McConnell says Republicans will not help with raising debt limit

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Sen. Mitch McConnell, the Senate minority leader, on Monday called out his Democratic colleagues for essentially pushing Republicans aside when it comes to legislation, and said his party will not come to their aid to raise the debt ceiling.

“Since Democrats decided to go it alone, they will not get Senate Republicans’ help with raising the debt limit,” he said on the Senate floor on Monday. “I’ve explained this clearly and consistently for over two months. We do not have divided government. Democrats do not need our help. They have every tool to address the debt limit on their own.”

McConnell’s comments upped the ante in the face-off between two parties and could mean the federal government runs out of cash. The Wall Street Journal pointed out that McConnell is not alone and many Republicans say they wouldn’t “supply any votes for an effort to raise the government’s borrowing limit in protest to Democrats’ plans to move trillions of dollars in new spending through Congress.”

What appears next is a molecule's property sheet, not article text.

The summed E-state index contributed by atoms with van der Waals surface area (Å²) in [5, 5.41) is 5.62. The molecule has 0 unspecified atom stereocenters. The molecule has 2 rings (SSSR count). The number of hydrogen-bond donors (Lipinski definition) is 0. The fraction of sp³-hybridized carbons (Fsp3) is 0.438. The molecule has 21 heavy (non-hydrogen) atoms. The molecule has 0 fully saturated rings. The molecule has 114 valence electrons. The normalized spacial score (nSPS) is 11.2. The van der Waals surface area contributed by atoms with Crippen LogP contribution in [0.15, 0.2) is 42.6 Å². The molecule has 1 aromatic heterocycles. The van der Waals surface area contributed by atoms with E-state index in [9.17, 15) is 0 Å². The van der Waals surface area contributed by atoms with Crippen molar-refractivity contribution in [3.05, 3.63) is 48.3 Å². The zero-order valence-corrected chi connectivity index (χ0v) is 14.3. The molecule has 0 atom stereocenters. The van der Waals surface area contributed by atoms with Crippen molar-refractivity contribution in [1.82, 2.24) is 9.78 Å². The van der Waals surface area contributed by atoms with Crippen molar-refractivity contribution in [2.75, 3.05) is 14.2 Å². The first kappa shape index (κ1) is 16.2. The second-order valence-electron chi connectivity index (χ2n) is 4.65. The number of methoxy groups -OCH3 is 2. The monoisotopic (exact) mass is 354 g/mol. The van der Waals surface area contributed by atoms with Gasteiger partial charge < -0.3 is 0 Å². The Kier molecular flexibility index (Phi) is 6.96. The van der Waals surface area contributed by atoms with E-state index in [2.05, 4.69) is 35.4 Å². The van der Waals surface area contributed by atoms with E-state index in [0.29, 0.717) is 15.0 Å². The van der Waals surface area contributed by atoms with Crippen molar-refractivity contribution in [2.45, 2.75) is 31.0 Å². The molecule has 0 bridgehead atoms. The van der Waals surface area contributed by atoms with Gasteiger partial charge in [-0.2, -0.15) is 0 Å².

Among the many issues opposed by Republicans is the push to include a pathway to citizenship in the multi-trillion-dollar reconciliation package. Republicans like Sen. Lindsey Graham seized on Senate Parliamentarian Elizabeth MacDonough’s ruling on Sunday against Democrats who want immigration added onto the bill.

Graham took to Twitter to praise the decision that he said “reinforced long held traditions of the Senate that major policy changes should be done collaboratively and not through the reconciliation process.”

Congress has until Sept. 30 to pass legislation to avert a government shutdown.

Sen. Chuck Schumer, the Senate majority leader, and House Speaker Nancy Pelosi on Monday reportedly proposed a bill—to be voted on this week– that would provide temporary funding for the government until December and suspend the debt limit until next year. USA Today reported that they both called Republicans irresponsible for not helping with the debt ceiling for a budget approved during the Trump administration.

Business Insider called the move by Pelosi and Schumer a “dare” to McConnell, who would need to lend 10 Republican votes for it to avert the filibuster and clear the Senate.

“[Democrats] got the votes to keep us from defaulting, let’s see what they do,” Sen. Richard Shelby, the ranking member in the Appropriations Committee, told the website.